danielcollins
21st November 2022

Tales from a year abroad: SEMINCI Film Festival

Tales from a year abroad: The SEMINICI Film Festival was an enriching and welcome presence to the city
Tales from a year abroad: SEMINCI Film Festival
Photo: Tnarik Innael @ flickr

Like many Spanish cities, Valladolid’s film culture is an eclectic mix of dubbed Hollywood productions, family films, and Spanish-language indies. Its cinemas are not particularly glamorous — despite a certain undeniable retro charm — and a combination of the pandemic and streaming has left the industry largely in decline outside the major cities. Yet, out of this comes one of the country’s largest film festivals.

Suddenly, the city is filled with SEMINCI’s green carpets leading toward gloriously repurposed theatres that become packed cinemas for a week of film celebrations. It is both a showcase of the diversity of Spanish Cinema and an opportunity for locals and critics alike to engage with some of the year’s most anticipated films such as Decision to Leave and The Banshees of Inisherin. I considered my Spanish to be of a high enough standard to attend some of the solely Spanish language screenings and was rewarded immensely with a wonderfully diverse range of films that I hope can secure a UK release someday.

One of the clear standouts was Modelo 77, a prison drama set during the years of the transition between the Franco Dictatorship and the beginnings of contemporary Spanish democracy (1976-1978). Inspired by true events, it is a politically-charged thriller that plays like a mix of Steve McQueen’s brutal IRA drama Hunger and more conventionally crowd-pleasing film like The Shawshank Redemption. This balance of exciting action, biting political discussion, and palpable suffering is what sets this film apart from many others within its genre.

First-time inmate Manuel (Miguel Herrán, best known as Río from Money Heist) shares a cell with prison veteran Pino (Javier Gutiérrez). As they strike up an unlikely bond and kinship, both soon become leading figures within a rebellion group known as COPEL , and demand amnesty and freedom for those wrongfully imprisoned and abused during the dictatorship.

Modelo 77 has beautiful cinematography that makes use of the drab rusty prison to great effect, framing its characters within geometric patterns that are fiercely cinematic but also key to understanding the film’s geography and the way that the prisoners manoeuvre the spaces. Similarly, as the inmates do not wear a uniform but their own clothing, the costumes capture the 1970s fashion with stripy shirts and chain necklaces. This gives the film an extra layer of style and effervescence whilst also functioning as important symbols of social class both within the prison and outside of it. Overall, it is this balance between exciting genre cinema and a pointed political commentary that makes Modelo 77 one of the best Spanish films at the festival.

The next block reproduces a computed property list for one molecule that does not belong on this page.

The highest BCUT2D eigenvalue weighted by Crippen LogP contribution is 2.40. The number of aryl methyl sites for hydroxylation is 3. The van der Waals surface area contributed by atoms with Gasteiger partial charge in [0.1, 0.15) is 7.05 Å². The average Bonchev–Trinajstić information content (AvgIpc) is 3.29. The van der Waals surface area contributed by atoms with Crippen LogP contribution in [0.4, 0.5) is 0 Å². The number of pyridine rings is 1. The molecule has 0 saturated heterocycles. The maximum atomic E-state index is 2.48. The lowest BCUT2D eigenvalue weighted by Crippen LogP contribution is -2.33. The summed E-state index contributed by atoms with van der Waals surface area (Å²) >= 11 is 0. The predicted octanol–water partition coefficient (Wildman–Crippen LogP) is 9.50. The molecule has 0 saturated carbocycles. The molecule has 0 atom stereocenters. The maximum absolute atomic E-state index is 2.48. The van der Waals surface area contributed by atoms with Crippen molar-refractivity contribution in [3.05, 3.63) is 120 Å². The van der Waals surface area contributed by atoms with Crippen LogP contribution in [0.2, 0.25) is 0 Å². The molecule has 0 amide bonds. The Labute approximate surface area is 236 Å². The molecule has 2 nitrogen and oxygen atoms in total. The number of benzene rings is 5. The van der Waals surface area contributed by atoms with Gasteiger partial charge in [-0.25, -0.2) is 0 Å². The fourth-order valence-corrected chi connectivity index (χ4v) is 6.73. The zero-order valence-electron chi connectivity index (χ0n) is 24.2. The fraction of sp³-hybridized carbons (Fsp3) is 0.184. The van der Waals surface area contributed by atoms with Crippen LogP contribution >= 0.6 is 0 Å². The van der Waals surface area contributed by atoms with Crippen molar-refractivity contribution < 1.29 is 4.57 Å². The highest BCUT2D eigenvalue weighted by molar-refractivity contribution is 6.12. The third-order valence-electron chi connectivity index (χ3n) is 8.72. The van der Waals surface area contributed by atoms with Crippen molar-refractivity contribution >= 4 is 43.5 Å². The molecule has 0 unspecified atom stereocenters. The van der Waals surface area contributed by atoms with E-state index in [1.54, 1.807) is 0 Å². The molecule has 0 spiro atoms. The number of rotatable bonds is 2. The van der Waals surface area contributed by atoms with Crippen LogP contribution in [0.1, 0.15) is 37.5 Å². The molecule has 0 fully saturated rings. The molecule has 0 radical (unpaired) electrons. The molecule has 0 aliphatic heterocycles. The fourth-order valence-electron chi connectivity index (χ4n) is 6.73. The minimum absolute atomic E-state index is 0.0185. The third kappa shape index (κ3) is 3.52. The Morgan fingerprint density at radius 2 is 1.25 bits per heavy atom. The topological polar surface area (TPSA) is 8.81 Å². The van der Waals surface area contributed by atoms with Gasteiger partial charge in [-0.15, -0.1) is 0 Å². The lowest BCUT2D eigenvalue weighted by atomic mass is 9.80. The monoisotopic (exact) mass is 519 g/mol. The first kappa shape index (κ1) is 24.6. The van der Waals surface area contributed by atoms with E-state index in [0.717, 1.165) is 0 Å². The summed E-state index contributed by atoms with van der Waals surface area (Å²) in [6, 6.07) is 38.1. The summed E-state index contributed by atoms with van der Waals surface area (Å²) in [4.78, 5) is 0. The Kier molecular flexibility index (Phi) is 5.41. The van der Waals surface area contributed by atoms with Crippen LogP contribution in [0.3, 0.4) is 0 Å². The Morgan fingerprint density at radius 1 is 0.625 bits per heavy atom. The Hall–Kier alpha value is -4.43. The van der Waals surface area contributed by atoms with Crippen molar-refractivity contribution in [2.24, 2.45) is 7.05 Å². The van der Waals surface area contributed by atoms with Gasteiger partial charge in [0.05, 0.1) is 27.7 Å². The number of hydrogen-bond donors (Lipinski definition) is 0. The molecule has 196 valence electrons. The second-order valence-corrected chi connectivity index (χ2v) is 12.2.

Walking around Valladolid, one gets the sense that change is perhaps not the city’s best forte. The city centre is full of rather old buildings and, based on personal experience, there seems to be a lack of general diversity. As far as I can tell, there appears to be a couple explicitly queer bars at best and thus, when SEMINCI had numerous films focused on LGBTQ+ issues, I was surprised – perhaps I had misjudged the city after all.

A city once being named ‘Fachaolid’ for its supposed right-wing tendencies was suddenly exhibiting a sex-filled, frank drama about a young trans woman dealing with gender dysphoria and awkward Tinder dates (Mi Vacío y Yo), merely days after screening L’Immensita which follows a young person exploring their gender identity in 1970s Italy against the backdrop of a patriarchal, conservative society. Both films are equally refreshing not just in their subject matter but in the considered thoughtful tones in which they explore it.

In L’Immensita, Penelope Cruz plays the protagonists’ mother who indulges in her children’s imaginations and games, much to her cheating husband’s dislike. The film is best when it leans into this melodrama, cutting away to fantastical musical sequences and exploring the playfulness and the heightened emotions of youth. On the other hand, Mi Vacío y Yo refuses any kind of extremity altogether and instead situates the viewer within the reality of transitioning using Spain’s healthcare system, embracing all the questioning, bureaucracy, and emotional waves of joy and sadness that come with it.

SEMINCI is a welcome gift to the city of Valladolid, an enriching cultural presence that brings with it some of the most interesting European cinema and an opportunity for premieres of exciting new Spanish cinema. Perhaps, some of these films may not be available in the UK in the near future (such as Estefanía Cortés’ brilliantly bizarre debut Eden) but I urge you to seek out similar films from years past.

For every new Pedro Almodóvar film, there are dozens of Spanish films that simply do not make it onto people’s radar. One major obstacle is language; many of these films are simply never translated for wide release, but marketing and distribution are also challenges; word-of-mouth doesn’t exist for films unceremoniously dropped into the depths of Netflix.

Film festivals are a great place to start discovering new films. Whether its SEMINCI, our very own MANIFF, or even Cannes, there are always gems to be found that may have been unfortunately forgotten by a film culture which overwhelmingly focuses on franchise fare, the Oscars, and little in between.


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